Interview: Avi Bryant on MagLev and GemStone
Avi explains the reason for his involvement in the project, the plans (as they were then) for making Ruby work on the GemStone VM, and how GemStone's existing product features, such as transparent persistence and distribution, compare to existing manual approaches using systems like memcached.
Finally, a question from the audience brings up the topic of multiple Ruby implementations and whether they can be seen as a good or bad thing, in light of the fragmented Smalltalk market.
The interview mentions a few articles/blog posts which give further explanations of some of the discussed topics:
- "Ruby and other gems": Avi compares Ruby/memcached solutions to distribution and caching to GemStone's approach.
- One of the issues Avi sees with Ruby is the fact that a lot of the Ruby implementations and libraries are not written in Ruby, but with languages like C, Java, C# or others. In "Turtles all the way down" and the follow up article "Turtles need speed" Avi explains why this is a problem. Mike Pence has a write up of an interview he conducted with Avi on the same topic with more information.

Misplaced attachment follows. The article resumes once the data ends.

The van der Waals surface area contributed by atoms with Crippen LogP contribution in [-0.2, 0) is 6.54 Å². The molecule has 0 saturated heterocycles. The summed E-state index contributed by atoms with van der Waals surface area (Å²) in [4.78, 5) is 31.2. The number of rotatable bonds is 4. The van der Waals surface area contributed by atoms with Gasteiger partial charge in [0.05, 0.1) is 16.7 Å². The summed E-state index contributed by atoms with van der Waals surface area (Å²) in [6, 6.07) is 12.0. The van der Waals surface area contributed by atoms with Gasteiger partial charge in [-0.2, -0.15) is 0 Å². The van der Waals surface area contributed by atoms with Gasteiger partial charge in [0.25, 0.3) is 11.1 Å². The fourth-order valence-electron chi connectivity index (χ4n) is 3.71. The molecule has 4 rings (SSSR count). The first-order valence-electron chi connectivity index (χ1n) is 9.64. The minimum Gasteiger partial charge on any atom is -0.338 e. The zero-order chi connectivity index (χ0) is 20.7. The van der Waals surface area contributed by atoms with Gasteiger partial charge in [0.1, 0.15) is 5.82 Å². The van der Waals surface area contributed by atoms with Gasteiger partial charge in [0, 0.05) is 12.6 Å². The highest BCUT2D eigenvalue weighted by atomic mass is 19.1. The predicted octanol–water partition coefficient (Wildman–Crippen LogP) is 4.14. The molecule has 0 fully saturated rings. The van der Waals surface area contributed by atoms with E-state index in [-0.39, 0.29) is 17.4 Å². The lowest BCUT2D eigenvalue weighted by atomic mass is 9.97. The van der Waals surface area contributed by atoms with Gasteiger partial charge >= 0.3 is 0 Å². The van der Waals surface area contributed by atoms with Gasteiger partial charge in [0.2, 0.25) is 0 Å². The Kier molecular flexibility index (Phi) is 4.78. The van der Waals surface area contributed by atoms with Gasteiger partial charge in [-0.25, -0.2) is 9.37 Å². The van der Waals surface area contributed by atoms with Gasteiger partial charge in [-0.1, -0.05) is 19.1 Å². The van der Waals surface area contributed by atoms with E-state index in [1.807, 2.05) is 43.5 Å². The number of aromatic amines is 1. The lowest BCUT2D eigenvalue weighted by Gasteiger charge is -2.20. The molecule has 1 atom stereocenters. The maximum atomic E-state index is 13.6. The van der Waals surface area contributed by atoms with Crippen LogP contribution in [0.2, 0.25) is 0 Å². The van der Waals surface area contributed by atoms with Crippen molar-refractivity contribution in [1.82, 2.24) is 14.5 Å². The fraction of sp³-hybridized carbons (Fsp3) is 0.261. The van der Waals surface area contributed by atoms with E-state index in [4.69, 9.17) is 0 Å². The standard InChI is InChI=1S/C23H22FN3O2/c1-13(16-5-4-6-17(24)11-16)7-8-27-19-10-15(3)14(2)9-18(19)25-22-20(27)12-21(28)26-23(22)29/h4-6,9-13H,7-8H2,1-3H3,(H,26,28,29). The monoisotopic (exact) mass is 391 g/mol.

- GemStone supports Seaside with their GLASS (GemStone, Linux, Apache, Seaside, Smalltalk) project
Note: This interview is one part of a longer interview with Avi - the second part will be published on InfoQ soon and include topics such as Seaside, more discussion of Gemstone and GLASS, DabbleDB's design and persistence strategy with Squeak, and much more.
Ian Culling, Andy Powell & Lee Cunningham Dec 11, 2013